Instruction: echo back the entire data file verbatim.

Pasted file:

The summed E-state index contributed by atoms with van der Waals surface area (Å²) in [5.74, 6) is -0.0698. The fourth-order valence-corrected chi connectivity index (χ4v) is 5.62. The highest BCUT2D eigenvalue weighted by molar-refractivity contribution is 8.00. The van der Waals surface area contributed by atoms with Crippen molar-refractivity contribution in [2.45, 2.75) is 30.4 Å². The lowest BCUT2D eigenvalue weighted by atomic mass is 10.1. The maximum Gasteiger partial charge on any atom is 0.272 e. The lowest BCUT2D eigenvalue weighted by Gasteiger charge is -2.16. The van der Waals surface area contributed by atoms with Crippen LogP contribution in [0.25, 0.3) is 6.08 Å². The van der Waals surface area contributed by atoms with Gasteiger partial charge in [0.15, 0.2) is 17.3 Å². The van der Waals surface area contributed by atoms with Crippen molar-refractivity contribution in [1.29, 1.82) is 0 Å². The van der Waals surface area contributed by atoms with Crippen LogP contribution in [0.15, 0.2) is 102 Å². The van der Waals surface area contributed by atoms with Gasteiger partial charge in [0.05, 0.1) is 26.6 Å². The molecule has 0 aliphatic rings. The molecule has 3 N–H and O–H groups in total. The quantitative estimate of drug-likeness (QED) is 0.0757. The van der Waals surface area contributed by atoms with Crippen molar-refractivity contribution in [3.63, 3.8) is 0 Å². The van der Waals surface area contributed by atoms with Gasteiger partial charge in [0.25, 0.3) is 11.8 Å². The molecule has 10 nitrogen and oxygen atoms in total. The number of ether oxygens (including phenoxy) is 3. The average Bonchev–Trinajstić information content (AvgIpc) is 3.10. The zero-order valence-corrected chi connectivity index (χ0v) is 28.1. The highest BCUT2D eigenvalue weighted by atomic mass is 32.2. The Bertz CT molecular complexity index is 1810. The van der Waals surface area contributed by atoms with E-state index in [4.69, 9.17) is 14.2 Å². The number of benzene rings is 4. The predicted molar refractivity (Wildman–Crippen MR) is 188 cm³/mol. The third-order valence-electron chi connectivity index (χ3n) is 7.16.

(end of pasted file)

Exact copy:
The summed E-state index contributed by atoms with van der Waals surface area (Å²) in [5.74, 6) is -0.0698. The fourth-order valence-corrected chi connectivity index (χ4v) is 5.62. The highest BCUT2D eigenvalue weighted by molar-refractivity contribution is 8.00. The van der Waals surface area contributed by atoms with Crippen molar-refractivity contribution in [2.45, 2.75) is 30.4 Å². The lowest BCUT2D eigenvalue weighted by atomic mass is 10.1. The maximum Gasteiger partial charge on any atom is 0.272 e. The lowest BCUT2D eigenvalue weighted by Gasteiger charge is -2.16. The van der Waals surface area contributed by atoms with Crippen LogP contribution in [0.25, 0.3) is 6.08 Å². The van der Waals surface area contributed by atoms with Gasteiger partial charge in [0.15, 0.2) is 17.3 Å². The van der Waals surface area contributed by atoms with Crippen molar-refractivity contribution in [1.29, 1.82) is 0 Å². The van der Waals surface area contributed by atoms with Crippen LogP contribution in [0.15, 0.2) is 102 Å². The van der Waals surface area contributed by atoms with Gasteiger partial charge in [0.05, 0.1) is 26.6 Å². The molecule has 0 aliphatic rings. The molecule has 3 N–H and O–H groups in total. The quantitative estimate of drug-likeness (QED) is 0.0757. The van der Waals surface area contributed by atoms with Crippen molar-refractivity contribution in [3.63, 3.8) is 0 Å². The van der Waals surface area contributed by atoms with Gasteiger partial charge in [0.25, 0.3) is 11.8 Å². The molecule has 10 nitrogen and oxygen atoms in total. The number of ether oxygens (including phenoxy) is 3. The average Bonchev–Trinajstić information content (AvgIpc) is 3.10. The zero-order valence-corrected chi connectivity index (χ0v) is 28.1. The highest BCUT2D eigenvalue weighted by atomic mass is 32.2. The Bertz CT molecular complexity index is 1810. The van der Waals surface area contributed by atoms with E-state index in [4.69, 9.17) is 14.2 Å². The number of benzene rings is 4. The predicted molar refractivity (Wildman–Crippen MR) is 188 cm³/mol. The third-order valence-electron chi connectivity index (χ3n) is 7.16.